The Matildas are all but certain to get two shots at Olympic revenge against the United States in a pair of blockbuster home friendlies in November, as fully vaccinated Sydneysiders begin counting down the days until they can escape lockdown and return to grandstands.
It has been more than 20 years since the Americans last played on Aussie soil at the Sydney 2000 Olympics, but it may be just a matter of weeks until Sam Kerr and her teammates get a rematch against the side that denied them a bronze medal in Tokyo.
Australia’s Ellie Carpenter and USA superstar Megan Rapinoe battle for the ball at the Tokyo Olympics.Credit:AP
Just before the onset of the pandemic, Football Australia signed an agreement with the US federation which included a provision for a two-match series to be played here in November 2021.
Those matches have essentially been locked in for November 27 and 30 in Sydney, with a spokesperson for FA confirming they would go ahead once NSW hits the double vaccination target of 70 per cent – and once the state approves a proposed quarantine plan, which is seen as a fait accompli.
The NSW government’s pathway out of lockdown, unveiled on Thursday, provides a welcome degree of clarity on how soon professional sport can be played again in front of crowds, with a maximum of 5000 permitted inside stadiums once that milestone is reached.
The state is not projected to get there until mid-October, which would ruin FA’s original plans to have supporters in attendance for the Socceroos’ upcoming home World Cup qualifier against Oman on October 7. Sources with knowledge of FA’s discussions with government have indicated that game will be played – like Australia’s 3-0 “home” win over China – in a neutral location like Qatar.
Sam Kerr and the Matildas fell short of a historic medal in Tokyo.Credit:Getty Images
However, FA is confident that five key Socceroos and Matildas matches can be played in Sydney in the following weeks with the backing of the NSW government, which has rubber-stamped stringent protocols that would allow players and staff from overseas to fly into the country, train and play within a bio-secure bubble, and then depart without undergoing 14 days of hotel quarantine.
Among the proposed fixtures are two clashes between the Matildas and Brazil next month, a home World Cup qualifier for the Socceroos against Saudi Arabia on November 11, and then the two USA friendlies.
The majority are likely to be played at Sydney’s Bankwest Stadium, with NSW the only state so far to have fully entertained FA’s ambitions to play international football in Australia this year.
“We are delighted with the NSW Premier’s announcement today on the clear road map to restrictions being lifted when the state reaches a 70 per cent double dose vaccination target,” an FA spokesperson told the Herald and The Age.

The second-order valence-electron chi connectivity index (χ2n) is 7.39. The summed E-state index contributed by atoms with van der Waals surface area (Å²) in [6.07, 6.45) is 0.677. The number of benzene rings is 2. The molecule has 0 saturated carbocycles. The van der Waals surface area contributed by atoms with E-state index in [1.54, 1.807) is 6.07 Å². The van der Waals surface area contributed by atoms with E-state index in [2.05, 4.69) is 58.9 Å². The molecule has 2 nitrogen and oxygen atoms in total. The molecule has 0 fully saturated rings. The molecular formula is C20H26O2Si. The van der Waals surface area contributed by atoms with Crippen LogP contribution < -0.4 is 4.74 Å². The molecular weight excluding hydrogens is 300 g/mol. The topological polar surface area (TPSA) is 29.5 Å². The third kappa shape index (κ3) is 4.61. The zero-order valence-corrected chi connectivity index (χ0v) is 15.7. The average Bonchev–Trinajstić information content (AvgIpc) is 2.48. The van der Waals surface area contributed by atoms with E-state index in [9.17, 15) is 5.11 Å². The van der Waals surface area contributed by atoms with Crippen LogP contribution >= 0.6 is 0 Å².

NSW’s planned international football feast
- Saturday, October 23: Matildas vs Brazil
- Tuesday, October 26: Matildas vs Brazil
- Thursday, November 11: Socceroos vs Saudi Arabia
- Saturday, November 27: Matildas vs USA
- Tuesday, November 30: Matildas vs USA
“Based on current and forecasted vaccination rates in NSW, this road map now makes the prospect of both our [senior] national teams playing games in NSW a real possibility and to be a major part of NSW’s re-opening plans.
“We have an enormous opportunity with the Commonwealth Bank Matildas to host Brazil on 23 and 26 October and the current World Cup Champions, USA, on 27 and 30 November, and the Socceroos to host a crucial [World Cup qualifying] match against Saudi Arabia on 11 November.
“We are also pleased that as part of the road map, up to 5,000 fans could also be able to attend these matches to support our national teams in the first instance with the possibility of this cap being increased in time.”
Minister for Sport, Natalie Ward, said the Socceroos and Matildas matches were being assessed by NSW Health and NSW Police.
“No decision has been made at this time,” she said. “I am a very strong advocate for the reopening of sport at the earliest opportunity, when the health advice allows us to do so.”
Australian fans have been starved of international football since the start of the pandemic. The Socceroos last played on home soil in October 2019, while the Matildas beat Vietnam in an Olympic qualifier just days before the country was forced into lockdown for the first time in March 2020.
The USA would be one of the most high-profile teams in either men’s or women’s football to have toured Australia in recent years.
Since their last visit, they have won three Olympic gold medals, two World Cups and become by far the most dominant nation in the women’s game. Stars such as Megan Rapinoe and Alex Morgan are among the highest-profile athletes on the planet.
The matches would be guaranteed sell-outs, especially since the Matildas have never been more popular – their semi-final in Toyko against Sweden was watched by 2.32 million viewers, making it the most-watched women’s team sport event in Australian television history.
The US beat the Matildas 4-3 to claim the bronze medal in Tokyo, with coach Tony Gustavsson’s side to play their first match since then on September 21 in a friendly against Ireland.
“All of us would love to play games in Australia,” Gustavsson said earlier this week.
“We are longing to get home to play games and meet the fans, stakeholders, media, everyone. And me personally, who hasn’t even been there yet – I want to be there yesterday. We would love to come home and play, no doubt, but I’ll leave that to the experts to decide when it’s suitable we can do it.”
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